by Brian Solis

It was definitely ahead of its time in the Web 1.0 era. After all, it was formed to document to the renaissance of business as local and global commerce evolved right in front of our eyes.

After a seven year run, Business 2.0 has been pulled from life support and allowed to die peacefully – according to Brad Stone of the New York Times.

This is not a eulogy. I will leave that honor to Owen Thomas.

Business 2.0 had great times, but this year, its revenue practically dissipated. This is somewhat ironic considering that an entirely new Web 2.0 economy had finally gathered enough momentum to sustain the life of Business 2.0, and even Red Herring, but alas it wasn’t meant to be.

This is not unlike what other print publications will face in the near future however.

Executives at Time Inc. gave the pub and its employees a two month reprieve while it entertained offers from Fast Company publisher Mansueto Ventures among others. Hey, with a 623,000 name-circulation list, you might think that someone would value it enough to pay a premium. However, Time decided that it would rather let that list evaporate than give it to a competitor.

Editor Joshua Quittner, and nine other editorial staff members have been reassigned to Fortune magazine, where they will help enhance technology coverage, conference business and the Web site.

It’s a shame to see this, just when most businesses that suffered during the bust are starting to enjoy the economy once again. Perhaps Time Inc. is planning a new, more substantial publication to document these times, say something like Business 3.0?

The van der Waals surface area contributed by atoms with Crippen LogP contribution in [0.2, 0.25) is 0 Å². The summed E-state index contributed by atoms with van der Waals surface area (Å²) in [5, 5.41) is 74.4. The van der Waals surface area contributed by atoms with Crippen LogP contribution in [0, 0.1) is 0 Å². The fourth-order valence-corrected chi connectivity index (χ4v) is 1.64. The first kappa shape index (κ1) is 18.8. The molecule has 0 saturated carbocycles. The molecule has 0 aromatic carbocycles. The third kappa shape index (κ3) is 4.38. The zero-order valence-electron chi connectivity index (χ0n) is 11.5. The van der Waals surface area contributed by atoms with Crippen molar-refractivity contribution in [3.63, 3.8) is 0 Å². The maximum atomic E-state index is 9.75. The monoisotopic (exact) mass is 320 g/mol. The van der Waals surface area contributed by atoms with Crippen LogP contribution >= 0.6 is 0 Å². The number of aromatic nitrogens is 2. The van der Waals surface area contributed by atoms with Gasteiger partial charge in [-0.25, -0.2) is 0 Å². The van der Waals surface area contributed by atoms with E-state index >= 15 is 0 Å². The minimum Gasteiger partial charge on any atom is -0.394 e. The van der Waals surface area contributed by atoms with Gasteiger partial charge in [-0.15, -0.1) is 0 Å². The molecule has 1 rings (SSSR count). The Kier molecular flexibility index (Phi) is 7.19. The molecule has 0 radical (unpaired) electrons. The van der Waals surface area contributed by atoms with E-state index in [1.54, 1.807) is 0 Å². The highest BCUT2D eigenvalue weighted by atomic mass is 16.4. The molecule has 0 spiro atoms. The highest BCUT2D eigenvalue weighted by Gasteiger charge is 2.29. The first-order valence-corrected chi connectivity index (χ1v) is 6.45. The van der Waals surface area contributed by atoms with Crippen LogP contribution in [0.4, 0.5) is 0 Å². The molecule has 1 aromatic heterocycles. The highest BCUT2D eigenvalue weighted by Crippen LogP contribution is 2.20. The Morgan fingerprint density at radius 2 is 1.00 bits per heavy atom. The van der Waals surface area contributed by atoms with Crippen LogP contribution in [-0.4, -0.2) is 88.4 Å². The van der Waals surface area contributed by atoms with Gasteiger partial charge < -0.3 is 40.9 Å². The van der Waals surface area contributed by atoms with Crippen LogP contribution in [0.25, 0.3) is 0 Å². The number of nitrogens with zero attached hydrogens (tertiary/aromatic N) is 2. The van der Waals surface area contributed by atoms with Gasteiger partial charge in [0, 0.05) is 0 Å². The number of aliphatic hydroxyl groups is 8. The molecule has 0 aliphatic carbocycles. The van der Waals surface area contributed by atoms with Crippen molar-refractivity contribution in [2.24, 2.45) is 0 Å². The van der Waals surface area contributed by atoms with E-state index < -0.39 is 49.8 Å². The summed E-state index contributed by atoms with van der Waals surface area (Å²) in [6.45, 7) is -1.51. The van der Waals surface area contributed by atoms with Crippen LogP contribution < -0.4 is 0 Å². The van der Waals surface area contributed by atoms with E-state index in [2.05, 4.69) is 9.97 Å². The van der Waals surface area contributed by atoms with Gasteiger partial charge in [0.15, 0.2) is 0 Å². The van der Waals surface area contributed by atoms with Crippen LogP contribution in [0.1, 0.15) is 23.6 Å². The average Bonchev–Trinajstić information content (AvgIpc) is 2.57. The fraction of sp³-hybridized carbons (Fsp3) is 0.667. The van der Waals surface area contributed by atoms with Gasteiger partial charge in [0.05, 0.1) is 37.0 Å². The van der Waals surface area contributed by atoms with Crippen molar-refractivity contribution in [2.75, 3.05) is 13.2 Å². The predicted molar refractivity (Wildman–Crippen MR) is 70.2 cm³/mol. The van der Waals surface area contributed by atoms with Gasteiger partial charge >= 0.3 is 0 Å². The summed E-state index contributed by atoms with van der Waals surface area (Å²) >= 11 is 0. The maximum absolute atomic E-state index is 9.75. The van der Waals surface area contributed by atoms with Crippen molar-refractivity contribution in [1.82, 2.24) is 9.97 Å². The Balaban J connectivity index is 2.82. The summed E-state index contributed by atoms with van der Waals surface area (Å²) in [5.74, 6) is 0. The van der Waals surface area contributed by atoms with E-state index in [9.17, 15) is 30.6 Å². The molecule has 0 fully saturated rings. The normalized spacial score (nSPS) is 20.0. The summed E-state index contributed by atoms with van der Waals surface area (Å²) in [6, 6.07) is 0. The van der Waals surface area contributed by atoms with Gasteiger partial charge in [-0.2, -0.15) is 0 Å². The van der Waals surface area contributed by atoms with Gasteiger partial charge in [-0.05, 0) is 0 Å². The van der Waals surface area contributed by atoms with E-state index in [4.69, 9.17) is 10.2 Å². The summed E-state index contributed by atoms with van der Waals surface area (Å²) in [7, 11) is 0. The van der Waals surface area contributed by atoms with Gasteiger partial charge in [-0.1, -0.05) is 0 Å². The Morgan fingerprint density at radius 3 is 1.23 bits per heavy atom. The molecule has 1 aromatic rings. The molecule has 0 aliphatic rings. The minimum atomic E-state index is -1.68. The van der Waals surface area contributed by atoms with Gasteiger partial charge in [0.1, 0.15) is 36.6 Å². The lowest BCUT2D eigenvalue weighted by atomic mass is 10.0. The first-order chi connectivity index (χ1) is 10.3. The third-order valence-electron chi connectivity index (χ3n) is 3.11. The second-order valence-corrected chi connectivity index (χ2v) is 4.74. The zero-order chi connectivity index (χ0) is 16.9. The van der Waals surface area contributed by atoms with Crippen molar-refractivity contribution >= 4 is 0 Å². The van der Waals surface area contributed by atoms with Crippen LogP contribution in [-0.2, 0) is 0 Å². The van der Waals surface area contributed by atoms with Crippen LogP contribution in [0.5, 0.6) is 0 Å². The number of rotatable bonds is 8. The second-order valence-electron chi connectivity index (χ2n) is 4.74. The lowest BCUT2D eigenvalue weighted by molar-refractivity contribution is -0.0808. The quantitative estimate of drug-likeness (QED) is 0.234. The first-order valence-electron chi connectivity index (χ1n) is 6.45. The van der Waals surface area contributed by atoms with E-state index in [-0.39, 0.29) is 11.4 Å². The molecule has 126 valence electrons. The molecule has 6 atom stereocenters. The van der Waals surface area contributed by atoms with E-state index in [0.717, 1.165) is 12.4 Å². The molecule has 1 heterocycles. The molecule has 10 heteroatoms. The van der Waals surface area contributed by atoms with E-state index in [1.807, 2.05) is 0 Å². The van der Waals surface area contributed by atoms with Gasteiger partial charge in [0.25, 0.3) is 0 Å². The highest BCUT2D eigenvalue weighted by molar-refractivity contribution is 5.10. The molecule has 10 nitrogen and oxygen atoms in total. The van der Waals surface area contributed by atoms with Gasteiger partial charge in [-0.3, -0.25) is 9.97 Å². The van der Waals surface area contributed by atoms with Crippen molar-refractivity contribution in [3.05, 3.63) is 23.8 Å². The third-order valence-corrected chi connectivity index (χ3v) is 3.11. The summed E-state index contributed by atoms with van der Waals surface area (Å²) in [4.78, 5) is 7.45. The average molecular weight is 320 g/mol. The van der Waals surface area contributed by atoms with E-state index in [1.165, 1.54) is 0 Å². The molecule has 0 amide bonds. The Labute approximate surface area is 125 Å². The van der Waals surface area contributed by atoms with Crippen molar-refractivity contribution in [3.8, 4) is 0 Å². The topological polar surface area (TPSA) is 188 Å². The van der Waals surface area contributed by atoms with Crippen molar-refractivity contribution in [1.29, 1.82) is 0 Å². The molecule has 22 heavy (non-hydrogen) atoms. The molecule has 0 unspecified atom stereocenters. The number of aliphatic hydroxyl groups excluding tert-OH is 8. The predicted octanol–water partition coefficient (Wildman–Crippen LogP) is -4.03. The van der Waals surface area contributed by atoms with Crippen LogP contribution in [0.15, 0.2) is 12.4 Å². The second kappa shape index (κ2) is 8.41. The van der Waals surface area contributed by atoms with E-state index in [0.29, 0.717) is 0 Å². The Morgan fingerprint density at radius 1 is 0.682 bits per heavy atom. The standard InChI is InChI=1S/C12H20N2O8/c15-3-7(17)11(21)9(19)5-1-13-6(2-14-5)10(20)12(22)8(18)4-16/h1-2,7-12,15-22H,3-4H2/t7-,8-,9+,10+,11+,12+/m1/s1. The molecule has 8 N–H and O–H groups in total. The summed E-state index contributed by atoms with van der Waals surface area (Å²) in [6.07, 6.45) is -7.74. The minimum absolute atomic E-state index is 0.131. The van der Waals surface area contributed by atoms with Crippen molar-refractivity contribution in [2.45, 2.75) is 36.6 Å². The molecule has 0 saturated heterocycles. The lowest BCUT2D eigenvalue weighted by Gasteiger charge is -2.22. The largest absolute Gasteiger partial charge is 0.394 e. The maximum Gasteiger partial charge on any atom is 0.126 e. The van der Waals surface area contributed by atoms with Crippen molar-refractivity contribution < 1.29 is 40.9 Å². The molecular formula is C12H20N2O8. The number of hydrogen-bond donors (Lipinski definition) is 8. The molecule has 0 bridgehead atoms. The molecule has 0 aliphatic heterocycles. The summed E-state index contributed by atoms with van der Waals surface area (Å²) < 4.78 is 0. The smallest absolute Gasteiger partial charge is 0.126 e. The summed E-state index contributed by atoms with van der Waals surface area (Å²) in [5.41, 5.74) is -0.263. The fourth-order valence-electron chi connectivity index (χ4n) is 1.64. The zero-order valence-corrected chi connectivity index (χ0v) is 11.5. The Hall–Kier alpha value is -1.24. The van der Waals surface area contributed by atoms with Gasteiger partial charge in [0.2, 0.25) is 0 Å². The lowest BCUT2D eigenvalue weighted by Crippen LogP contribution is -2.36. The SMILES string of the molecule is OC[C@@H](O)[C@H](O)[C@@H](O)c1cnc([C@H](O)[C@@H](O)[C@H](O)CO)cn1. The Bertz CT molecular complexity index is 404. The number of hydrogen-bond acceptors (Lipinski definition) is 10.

Oh and by the way, we’re looking for an SF-based part time or full time reporter or editor. Email us if you’re interested – dontpop at gmail dot com.

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About the Author:

Brian Solis

Brian Solis is principal at Altimeter Group, a research-based advisory firm. Solis is globally recognized as one of the most prominent thought leaders and published authors in new media. A digital analyst, sociologist, and futurist, Solis has studied and influenced the effects of emerging media on business, marketing, publishing, and culture. His current book, Engage, is regarded as the industry reference guide for businesses to build and measure success in the social web.

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    no imageJay Lohmann (Who am I?)5 September 2007 8:11 am

    What a shame. I read 2.0 religiously – a frequent travel companion. I had noticed it was getting much thinner the last couple of months. I wish Josh and the rest of the crew all the best at Fortune!

    Jay Lohmann

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